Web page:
Pioped i iscience

600 views

Published on

0 Comments
0 Likes
Statistics
Notes
  • Be the first to comment

  • Be the first to like this

No Downloads
Views
Total views
600
On SlideShare
0
From Embeds
0
Number of Embeds
15
Actions
Shares
0
Downloads
8
Comments
0
Likes
0
Embeds 0
No embeds

No notes for slide

Pioped i iscience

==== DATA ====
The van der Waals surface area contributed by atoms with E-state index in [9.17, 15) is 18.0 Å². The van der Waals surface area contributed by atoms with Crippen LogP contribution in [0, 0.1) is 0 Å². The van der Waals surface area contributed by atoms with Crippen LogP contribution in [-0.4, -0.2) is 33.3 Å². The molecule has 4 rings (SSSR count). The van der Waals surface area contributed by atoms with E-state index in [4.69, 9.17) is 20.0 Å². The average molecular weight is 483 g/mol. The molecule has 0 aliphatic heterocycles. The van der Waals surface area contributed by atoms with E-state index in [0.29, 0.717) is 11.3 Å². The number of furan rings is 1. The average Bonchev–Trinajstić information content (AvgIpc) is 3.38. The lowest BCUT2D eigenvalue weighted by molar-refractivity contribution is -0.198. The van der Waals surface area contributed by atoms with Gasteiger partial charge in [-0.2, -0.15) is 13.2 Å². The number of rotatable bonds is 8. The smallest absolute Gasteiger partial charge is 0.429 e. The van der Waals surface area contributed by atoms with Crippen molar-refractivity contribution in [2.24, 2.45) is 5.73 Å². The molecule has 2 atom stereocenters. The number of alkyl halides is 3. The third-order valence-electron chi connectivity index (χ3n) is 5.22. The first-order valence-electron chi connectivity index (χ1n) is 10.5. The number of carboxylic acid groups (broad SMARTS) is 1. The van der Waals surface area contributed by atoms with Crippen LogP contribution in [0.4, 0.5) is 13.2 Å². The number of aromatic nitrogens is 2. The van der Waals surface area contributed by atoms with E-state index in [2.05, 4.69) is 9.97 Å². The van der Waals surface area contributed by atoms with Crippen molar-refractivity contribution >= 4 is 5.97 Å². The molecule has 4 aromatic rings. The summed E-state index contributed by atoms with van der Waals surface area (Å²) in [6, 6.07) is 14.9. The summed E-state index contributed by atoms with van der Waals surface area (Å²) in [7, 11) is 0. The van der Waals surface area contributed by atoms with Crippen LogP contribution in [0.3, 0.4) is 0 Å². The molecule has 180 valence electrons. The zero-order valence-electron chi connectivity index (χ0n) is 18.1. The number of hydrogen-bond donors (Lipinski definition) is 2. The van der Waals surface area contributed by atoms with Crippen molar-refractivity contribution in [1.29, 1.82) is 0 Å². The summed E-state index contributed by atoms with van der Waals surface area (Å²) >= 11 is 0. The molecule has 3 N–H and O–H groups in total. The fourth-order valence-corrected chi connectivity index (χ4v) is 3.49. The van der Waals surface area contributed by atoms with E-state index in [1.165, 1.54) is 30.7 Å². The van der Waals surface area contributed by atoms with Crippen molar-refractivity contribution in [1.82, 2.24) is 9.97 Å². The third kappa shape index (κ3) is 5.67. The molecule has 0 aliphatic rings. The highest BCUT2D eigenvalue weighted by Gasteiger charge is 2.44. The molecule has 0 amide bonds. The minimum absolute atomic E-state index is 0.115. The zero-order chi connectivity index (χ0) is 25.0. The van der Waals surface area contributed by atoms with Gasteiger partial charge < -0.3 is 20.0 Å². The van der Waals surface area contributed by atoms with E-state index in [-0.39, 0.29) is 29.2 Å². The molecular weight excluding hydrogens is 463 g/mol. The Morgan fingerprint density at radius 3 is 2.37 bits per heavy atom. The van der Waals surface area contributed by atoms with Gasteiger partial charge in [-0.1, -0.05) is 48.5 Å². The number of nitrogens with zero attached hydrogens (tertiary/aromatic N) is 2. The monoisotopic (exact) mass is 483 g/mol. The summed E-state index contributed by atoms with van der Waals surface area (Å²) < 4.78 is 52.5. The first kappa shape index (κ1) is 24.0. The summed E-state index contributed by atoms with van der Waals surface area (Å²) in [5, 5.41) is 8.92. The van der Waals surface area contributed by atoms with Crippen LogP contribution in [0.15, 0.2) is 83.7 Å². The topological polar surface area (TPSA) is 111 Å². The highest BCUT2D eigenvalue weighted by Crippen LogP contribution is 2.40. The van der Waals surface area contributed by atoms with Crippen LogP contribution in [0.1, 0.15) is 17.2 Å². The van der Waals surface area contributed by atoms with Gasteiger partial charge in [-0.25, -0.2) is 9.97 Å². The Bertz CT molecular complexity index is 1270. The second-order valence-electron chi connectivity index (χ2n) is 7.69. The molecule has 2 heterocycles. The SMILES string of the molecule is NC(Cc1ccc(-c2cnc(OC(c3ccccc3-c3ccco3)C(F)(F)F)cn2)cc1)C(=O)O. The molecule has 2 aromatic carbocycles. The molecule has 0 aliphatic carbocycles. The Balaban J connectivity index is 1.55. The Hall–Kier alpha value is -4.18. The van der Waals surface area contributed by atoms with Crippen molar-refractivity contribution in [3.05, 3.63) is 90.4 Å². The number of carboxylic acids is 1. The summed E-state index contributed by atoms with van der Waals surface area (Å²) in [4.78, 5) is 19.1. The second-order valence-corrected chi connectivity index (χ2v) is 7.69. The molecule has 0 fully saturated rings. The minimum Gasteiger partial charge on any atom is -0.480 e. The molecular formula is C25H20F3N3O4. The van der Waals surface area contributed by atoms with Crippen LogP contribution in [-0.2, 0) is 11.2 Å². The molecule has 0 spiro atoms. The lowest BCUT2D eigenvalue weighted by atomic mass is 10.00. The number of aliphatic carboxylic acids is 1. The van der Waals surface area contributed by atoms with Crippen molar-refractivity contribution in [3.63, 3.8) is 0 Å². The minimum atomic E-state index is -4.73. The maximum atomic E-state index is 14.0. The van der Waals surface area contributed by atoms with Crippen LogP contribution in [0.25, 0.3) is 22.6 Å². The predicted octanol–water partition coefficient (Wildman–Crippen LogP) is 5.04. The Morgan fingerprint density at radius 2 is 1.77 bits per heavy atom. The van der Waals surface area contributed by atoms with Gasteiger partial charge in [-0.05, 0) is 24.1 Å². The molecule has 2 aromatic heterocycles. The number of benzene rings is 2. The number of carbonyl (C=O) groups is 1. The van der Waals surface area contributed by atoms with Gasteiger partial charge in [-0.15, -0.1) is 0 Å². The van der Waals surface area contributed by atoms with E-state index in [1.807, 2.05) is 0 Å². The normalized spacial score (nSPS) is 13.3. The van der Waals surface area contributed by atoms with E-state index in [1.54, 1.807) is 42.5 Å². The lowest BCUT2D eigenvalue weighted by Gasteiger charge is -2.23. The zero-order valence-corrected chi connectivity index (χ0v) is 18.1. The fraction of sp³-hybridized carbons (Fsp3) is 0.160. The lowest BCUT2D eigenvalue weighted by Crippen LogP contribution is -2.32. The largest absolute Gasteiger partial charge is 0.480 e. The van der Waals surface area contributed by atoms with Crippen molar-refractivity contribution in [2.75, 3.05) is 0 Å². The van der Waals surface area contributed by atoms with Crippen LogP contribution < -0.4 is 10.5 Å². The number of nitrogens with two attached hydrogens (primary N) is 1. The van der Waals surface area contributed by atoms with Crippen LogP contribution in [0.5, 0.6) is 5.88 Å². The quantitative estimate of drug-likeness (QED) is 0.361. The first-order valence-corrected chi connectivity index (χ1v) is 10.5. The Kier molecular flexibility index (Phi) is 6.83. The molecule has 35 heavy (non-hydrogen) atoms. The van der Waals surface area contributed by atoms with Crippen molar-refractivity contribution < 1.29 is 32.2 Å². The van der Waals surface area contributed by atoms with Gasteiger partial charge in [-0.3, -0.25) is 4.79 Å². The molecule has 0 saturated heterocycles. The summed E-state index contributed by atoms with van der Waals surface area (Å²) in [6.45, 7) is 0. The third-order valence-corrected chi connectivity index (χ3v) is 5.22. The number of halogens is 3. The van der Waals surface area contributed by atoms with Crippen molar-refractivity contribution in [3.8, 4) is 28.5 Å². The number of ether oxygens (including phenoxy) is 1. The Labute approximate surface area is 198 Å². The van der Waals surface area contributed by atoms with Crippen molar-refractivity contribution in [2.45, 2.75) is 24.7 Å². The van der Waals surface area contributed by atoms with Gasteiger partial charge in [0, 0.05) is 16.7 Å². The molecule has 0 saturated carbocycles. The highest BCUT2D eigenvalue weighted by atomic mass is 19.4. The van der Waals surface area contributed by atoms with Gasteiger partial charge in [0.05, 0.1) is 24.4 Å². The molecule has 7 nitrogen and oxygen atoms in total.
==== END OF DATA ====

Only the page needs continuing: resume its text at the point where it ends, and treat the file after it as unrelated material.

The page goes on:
1. 1. The American Journal of Medicine (2007) 120, 871-879CLINICAL RESEARCH STUDYClinical Characteristics of Patients with Acute PulmonaryEmbolism: Data from PIOPED IIPaul D. Stein, MD,a,b Afzal Beemath, MD,a Fadi Matta, MD,a John G. Weg, MD,c Roger D. Yusen, MD,dCharles A. Hales, MD,e Russell D. Hull, MBBS, MSc,f Kenneth V. Leeper, Jr., MD,g H. Dirk Sostman, MD,hVictor F. Tapson, MD,i John D. Buckley, MD,j Alexander Gottschalk, MD,k Lawrence R. Goodman, MD,lThomas W. Wakefied, MD,m Pamela K. Woodard, MDna Department of Research, St. Joseph Mercy Oakland Hospital, Pontiac, Mich; bDepartment of Medicine, Wayne State University Schoolof Medicine, Detroit, Mich; cDepartment of Medicine, University of Michigan, Ann Arbor; dDepartment of Medicine, WashingtonUniversity School of Medicine, St. Louis, Mo; eDepartment of Medicine, Massachusetts General Hospital, and Harvard Medical School,Boston; fDepartment of Medicine, University of Calgary, Calgary, Alberta, Canada; gDepartment of Medicine, Emory University,Atlanta, Ga; hOffice of the Dean, Weill Cornell Medical College and Methodist Hospital, Houston, Tex; iDepartment of Medicine, DukeUniversity, Durham, NC; jDepartment of Medicine, Henry Ford Hospital, Detroit, Mich; kDepartment of Radiology, Michigan StateUniversity, East Lansing; lDepartment of Radiology, Medical College of Wisconsin, Milwaukee; mDepartment of Surgery, University ofMichigan, Ann Arbor; nDepartment of Radiology, Washington University, St. Louis, Mo. ABSTRACT BACKGROUND: Selection of patients for diagnostic tests for acute pulmonary embolism requires rec- ognition of the possibility of pulmonary embolism on the basis of the clinical characteristics. Patients in the Prospective Investigation of Pulmonary Embolism Diagnosis II had a broad spectrum of severity, which permits an evaluation of the subtle characteristics of mild pulmonary embolism and the character- istics of severe pulmonary embolism. METHODS: Data are from the national collaborative study, Prospective Investigation of Pulmonary Embolism Diagnosis II. RESULTS: There may be dyspnea only on exertion. The onset of dyspnea is usually, but not always, rapid. Orthopnea may occur. In patients with pulmonary embolism in the main or lobar pulmonary arteries, dyspnea or tachypnea occurred in 92%, but the largest pulmonary embolism was in the segmental pulmonary arteries in only 65%. In general, signs and symptoms were similar in elderly and younger patients, but dyspnea or tachypnea was less frequent in elderly patients with no previous cardiopulmonary disease. Dyspnea may be absent even in patients with circulatory collapse. Patients with a low-probability objective clinical assessment sometimes had pulmonary embolism, even in proximal vessels. CONCLUSION: Symptoms may be mild, and generally recognized symptoms may be absent, particularly in patients with pulmonary embolism only in the segmental pulmonary branches, but they may be absent even with severe pulmonary embolism. A high or intermediate-probability objective clinical assessment suggests the need for diagnostic studies, but a low-probability objective clinical assessment does not exclude the diagnosis. Maintenance of a high level of suspicion is critical. © 2007 Elsevier Inc. All rights reserved. KEYWORDS: Clinical diagnosis; Deep venous thrombosis; Pulmonary embolism; Venous thromboembolism This study was supported by Grants HL63899, HL63928, HL63931, HL063932, HL63940, HL63941, HL63981, HL63982, and HL67453 from the U.S. Department of Health and Human Services, Public Health Services, National Heart, Lung, and Blood Institute, Bethesda, Maryland. Requests for reprints should be addressed to Paul D. Stein, MD, St. Joseph Mercy Oakland, 44405 Woodward Ave., Pontiac, MI 48341-5023. E-mail address: steinp@trinity-health.org0002-9343/$ -see front matter © 2007 Elsevier Inc. All rights reserved.doi:10.1016/j.amjmed.2007.03.024